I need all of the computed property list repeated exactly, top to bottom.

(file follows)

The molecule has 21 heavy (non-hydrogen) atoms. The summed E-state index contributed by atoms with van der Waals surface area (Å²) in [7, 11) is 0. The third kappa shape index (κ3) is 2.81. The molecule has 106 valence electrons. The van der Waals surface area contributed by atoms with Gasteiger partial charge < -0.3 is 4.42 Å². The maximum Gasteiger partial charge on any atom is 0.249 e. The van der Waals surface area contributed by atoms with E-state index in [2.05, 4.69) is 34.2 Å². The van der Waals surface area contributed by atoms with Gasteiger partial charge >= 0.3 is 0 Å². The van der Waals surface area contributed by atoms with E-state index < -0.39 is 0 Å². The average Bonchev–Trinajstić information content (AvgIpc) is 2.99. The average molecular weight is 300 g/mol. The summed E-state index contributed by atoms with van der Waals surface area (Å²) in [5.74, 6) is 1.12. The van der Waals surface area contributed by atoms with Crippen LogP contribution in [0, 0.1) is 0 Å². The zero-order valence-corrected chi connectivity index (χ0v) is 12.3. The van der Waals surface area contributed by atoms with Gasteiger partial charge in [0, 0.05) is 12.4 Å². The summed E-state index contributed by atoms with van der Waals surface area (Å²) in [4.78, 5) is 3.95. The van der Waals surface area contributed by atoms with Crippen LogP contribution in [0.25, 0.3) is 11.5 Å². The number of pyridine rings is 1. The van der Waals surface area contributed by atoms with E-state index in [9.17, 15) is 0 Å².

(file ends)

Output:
The molecule has 21 heavy (non-hydrogen) atoms. The summed E-state index contributed by atoms with van der Waals surface area (Å²) in [7, 11) is 0. The third kappa shape index (κ3) is 2.81. The molecule has 106 valence electrons. The van der Waals surface area contributed by atoms with Gasteiger partial charge < -0.3 is 4.42 Å². The maximum Gasteiger partial charge on any atom is 0.249 e. The van der Waals surface area contributed by atoms with E-state index in [2.05, 4.69) is 34.2 Å². The van der Waals surface area contributed by atoms with Gasteiger partial charge >= 0.3 is 0 Å². The van der Waals surface area contributed by atoms with E-state index < -0.39 is 0 Å². The average Bonchev–Trinajstić information content (AvgIpc) is 2.99. The average molecular weight is 300 g/mol. The summed E-state index contributed by atoms with van der Waals surface area (Å²) in [5.74, 6) is 1.12. The van der Waals surface area contributed by atoms with Crippen LogP contribution in [0, 0.1) is 0 Å². The zero-order valence-corrected chi connectivity index (χ0v) is 12.3. The van der Waals surface area contributed by atoms with Gasteiger partial charge in [0, 0.05) is 12.4 Å². The summed E-state index contributed by atoms with van der Waals surface area (Å²) in [4.78, 5) is 3.95. The van der Waals surface area contributed by atoms with Crippen LogP contribution in [0.25, 0.3) is 11.5 Å². The number of pyridine rings is 1. The van der Waals surface area contributed by atoms with E-state index in [9.17, 15) is 0 Å².